Sixteen-year-old Clara Morris is facing an awkward summer with her father in the tiny upstate town of Redmarch Lake. Clara’s relationship with her parents—and with life in general—has been strained since she lost her twin sister, Zoe, when the girls were eight. As a child, her sister had been her whole world—they even shared a secret invented twin language. Clara has managed to rebuild herself as best she can, but she still feels a hole in her life from the absence of her twin, and she suspects she always will.
She soon finds that Redmarch Lake, where her father’s family has lived for generations, is a very unusual place. The townspeople live by odd rules and superstitions. The eerily calm lake the town is named for both fascinates and repels her. The town’s young people are just as odd and unfriendly as their parents. Clara manages to befriend the one boy willing to talk to an outsider, but he disappears during a party in the woods.
The next day, he is found dead in the lake under mysterious circumstances. The townspeople all treat this as a tragic accident. Clara isn’t buying it, but she doesn’t know what to do until she receives a mysterious note hinting at murder—a note written in the language she shared with her twin sister, Zoe.
(From Book Blurb)
The People of the Lake is a fascinating mix of several genres. Recently I had a similar experience with the Whisper Man by Alex North where I started reading the book thinking it was a horror and later had to re-evaluate the story in the light of further revelations that put the novel into a different genre. Here I started thinking the book was a psychological thriller with some very spooky elements, but the second part and the ending were more in the fantasy realm.
Clara Morris, a sixteen year girl from Manhattan, decides to spend her summer holidays in a remote town of Redmarch Lake her father moved to after the divorce. The build up of tension in this book is spectacular. We know something is wrong with this town long before Clara sets her foot in it. I loved the descriptions of the unnervingly still lake and the surrounding woods. Add unfriendly town residents who very quickly show Clara that outsiders are not welcome in Redmarch Lake. Clara is a typical teenager. She loves her parents and would love to be able to communicate with them, but in the heat of the moment she just says things which are more snarky than she intends them to be. It doesn’t help that her father is a silent type who gives a lot of warnings about not going alone to the woods, but doesn’t find it easy to explain why. Similarly, he doesn’t want to talk about the divorce, or, even more importantly for Clara, he doesn’t even mention Zoe, Clara’s twin sister who drowned saving Clara’s life when they were eight years old. Clara befriends Neil, the only person in the town who is willing to talk to her in a welcoming way. Neil invites her to a party in the woods, but unfortunately, the following morning he is found dead under suspicious circumstances. When Clara finds a note written in the secret language she and Zoe invented, she knows she needs to investigate and break the wall of superstitious silence the town folk seem to have surrounded themselves with.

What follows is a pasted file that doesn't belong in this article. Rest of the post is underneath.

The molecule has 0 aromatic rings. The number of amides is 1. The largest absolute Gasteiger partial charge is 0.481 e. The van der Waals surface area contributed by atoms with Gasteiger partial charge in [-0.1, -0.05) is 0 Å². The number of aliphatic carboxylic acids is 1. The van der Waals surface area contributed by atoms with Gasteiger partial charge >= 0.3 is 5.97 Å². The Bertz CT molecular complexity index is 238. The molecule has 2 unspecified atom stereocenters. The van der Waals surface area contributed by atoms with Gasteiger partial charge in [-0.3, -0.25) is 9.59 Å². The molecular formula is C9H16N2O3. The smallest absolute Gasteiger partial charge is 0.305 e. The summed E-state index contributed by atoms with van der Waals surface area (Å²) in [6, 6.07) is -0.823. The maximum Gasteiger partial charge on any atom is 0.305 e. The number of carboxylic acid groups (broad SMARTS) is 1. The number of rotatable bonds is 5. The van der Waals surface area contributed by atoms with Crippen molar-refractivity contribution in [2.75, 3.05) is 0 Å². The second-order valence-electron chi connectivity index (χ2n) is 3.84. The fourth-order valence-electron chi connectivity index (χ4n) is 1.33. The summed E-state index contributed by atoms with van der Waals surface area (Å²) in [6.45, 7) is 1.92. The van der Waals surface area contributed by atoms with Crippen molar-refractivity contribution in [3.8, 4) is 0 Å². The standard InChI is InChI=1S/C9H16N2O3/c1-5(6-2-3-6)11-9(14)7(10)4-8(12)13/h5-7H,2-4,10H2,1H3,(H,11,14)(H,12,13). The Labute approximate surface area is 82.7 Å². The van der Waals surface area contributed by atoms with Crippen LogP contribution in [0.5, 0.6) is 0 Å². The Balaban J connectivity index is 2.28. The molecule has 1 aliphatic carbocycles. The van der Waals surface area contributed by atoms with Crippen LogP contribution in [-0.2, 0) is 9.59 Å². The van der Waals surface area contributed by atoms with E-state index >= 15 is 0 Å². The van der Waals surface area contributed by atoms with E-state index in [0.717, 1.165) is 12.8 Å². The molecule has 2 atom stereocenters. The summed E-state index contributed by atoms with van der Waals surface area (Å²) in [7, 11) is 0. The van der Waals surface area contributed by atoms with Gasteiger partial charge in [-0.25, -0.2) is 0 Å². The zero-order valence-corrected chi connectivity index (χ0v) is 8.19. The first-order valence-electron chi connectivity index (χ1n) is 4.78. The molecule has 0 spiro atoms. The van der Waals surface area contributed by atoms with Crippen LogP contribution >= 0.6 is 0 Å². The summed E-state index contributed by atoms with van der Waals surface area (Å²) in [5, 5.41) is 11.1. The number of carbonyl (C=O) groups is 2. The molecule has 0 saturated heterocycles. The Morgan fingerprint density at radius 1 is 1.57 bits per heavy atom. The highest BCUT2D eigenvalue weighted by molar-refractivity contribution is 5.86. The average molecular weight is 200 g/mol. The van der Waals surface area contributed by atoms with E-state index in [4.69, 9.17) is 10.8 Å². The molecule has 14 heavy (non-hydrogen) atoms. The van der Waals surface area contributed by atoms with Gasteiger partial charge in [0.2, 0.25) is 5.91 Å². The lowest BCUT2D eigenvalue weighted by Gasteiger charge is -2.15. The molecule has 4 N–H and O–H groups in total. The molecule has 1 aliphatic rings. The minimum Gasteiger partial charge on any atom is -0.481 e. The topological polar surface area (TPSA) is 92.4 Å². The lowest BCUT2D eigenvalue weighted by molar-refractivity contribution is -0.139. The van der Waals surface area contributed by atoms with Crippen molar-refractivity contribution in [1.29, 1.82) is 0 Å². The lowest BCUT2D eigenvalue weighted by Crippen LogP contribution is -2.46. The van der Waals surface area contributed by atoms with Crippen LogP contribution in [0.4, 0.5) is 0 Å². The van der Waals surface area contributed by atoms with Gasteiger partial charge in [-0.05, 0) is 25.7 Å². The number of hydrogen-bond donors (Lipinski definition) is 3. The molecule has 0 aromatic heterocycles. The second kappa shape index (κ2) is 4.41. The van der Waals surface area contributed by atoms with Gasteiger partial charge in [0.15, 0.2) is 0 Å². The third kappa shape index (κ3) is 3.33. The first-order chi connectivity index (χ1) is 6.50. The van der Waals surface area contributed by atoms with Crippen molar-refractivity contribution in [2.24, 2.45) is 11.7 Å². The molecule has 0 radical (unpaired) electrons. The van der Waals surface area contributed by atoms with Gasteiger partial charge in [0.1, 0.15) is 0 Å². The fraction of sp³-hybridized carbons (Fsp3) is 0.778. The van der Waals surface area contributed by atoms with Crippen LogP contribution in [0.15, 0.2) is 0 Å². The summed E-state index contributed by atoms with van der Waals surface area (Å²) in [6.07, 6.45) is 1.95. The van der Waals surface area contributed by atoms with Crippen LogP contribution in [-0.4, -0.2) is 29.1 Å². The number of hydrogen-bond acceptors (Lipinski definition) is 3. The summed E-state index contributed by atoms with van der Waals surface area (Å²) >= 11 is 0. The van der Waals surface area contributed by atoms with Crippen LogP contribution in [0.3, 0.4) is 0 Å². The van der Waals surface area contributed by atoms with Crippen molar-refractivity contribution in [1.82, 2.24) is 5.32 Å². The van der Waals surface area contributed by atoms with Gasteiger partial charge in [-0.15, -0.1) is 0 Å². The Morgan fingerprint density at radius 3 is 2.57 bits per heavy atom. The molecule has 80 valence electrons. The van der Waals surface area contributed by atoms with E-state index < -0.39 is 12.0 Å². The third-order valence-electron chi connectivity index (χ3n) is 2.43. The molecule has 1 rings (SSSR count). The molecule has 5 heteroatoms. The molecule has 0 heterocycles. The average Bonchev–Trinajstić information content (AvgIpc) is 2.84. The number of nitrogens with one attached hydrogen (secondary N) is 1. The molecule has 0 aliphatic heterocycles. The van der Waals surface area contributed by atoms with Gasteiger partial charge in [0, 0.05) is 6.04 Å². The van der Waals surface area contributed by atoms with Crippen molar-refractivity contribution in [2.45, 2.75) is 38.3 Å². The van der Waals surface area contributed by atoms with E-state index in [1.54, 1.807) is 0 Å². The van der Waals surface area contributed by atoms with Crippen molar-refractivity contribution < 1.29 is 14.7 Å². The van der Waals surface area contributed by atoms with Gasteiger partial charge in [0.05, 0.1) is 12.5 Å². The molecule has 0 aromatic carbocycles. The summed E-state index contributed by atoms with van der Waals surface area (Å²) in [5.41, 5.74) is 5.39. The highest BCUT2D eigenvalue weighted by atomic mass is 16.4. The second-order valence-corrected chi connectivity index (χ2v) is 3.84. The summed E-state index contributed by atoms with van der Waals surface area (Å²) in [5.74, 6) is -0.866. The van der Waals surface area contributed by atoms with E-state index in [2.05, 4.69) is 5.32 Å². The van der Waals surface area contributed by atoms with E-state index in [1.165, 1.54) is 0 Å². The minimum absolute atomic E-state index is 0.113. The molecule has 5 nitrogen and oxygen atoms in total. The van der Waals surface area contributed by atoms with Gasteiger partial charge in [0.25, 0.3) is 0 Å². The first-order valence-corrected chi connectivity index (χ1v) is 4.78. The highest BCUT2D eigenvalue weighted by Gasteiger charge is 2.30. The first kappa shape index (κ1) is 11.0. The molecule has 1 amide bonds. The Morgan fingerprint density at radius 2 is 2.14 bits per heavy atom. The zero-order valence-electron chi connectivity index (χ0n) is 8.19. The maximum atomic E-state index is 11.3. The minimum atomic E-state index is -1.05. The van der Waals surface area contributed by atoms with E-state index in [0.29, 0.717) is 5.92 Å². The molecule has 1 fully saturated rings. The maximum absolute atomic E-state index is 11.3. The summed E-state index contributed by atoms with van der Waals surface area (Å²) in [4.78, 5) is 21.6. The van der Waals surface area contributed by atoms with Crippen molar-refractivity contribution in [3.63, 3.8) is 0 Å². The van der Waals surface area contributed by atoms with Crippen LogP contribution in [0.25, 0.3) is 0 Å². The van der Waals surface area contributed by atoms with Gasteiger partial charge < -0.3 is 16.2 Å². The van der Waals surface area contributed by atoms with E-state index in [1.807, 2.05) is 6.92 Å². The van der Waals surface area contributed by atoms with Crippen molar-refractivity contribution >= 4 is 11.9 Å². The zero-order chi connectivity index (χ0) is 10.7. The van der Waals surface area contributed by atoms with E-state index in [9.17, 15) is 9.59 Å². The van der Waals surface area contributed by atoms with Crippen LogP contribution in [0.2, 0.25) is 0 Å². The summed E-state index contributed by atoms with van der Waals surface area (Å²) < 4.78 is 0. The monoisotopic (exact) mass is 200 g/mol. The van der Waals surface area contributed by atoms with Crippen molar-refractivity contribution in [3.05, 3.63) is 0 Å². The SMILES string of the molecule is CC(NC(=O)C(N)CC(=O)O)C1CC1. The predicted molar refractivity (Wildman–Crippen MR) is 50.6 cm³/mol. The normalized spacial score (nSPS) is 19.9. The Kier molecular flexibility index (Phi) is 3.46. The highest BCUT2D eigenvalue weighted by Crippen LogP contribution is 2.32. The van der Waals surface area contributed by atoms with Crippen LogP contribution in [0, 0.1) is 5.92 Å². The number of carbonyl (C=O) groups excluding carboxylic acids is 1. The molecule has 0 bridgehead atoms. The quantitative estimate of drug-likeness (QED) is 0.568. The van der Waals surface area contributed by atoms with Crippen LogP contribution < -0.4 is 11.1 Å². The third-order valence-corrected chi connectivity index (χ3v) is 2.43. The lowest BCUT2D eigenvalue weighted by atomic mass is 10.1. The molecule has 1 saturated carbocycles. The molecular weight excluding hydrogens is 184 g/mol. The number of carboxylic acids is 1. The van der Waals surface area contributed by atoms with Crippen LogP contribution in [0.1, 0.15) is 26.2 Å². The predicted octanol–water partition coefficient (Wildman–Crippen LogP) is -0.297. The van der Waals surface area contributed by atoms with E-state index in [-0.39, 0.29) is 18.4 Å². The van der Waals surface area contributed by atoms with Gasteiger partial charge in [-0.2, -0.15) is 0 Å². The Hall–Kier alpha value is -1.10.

Clara is brave and tenacious. I liked the way she never gave up on reaching out to Ashley, Neilìs ex-girlfriend, who blamed Clara for upsetting the town’s delicate balance and causing Neil’s death. Clara’s grief over her lost twin sister, who used to be her whole world, is probably one of the most fascinating aspects of the novel. There is a love interest as well, as you would expect in a YA novel, but I didn’t find his character as well-developed as that of Zoe, Clara’s deceased sister, who appears to be loyal and mischievious at the same time.
The People of the Lake was a perfect October read for me, as the book relies a lot on the reader to fill the gaps and imagine spooky, scary things happening in this little isolated town and come up with one’s own theories of what is and has been happening there for centuries. The historical excerpts are short and relevant and represent ‘close escapes’ different outsiders had with the town and its dark secret.
There was one major twist that I didn’t see coming and this is where the book started picking pace, perhaps a bit too much. I did enjoy the build-up of characters, atmosphere and tension in the first half of the book, while the second part and the ending, although original, appeared a bit rushed. The fantasy world the author created could have been expanded and described in more detail.
Overall, it was an entertaining debut novel and I would definitely like to read more books by this author.
Thank you to Edelweiss and the publisher (Sky Pony) for the ARC provided in exchange for an honest opinion.
- Have you read The People of the Lake or is it on your tbr?
- Are there any other books about twins written in a similar genre that you would recommend?
- Do you enjoy a small town setting in thriller/ horror books?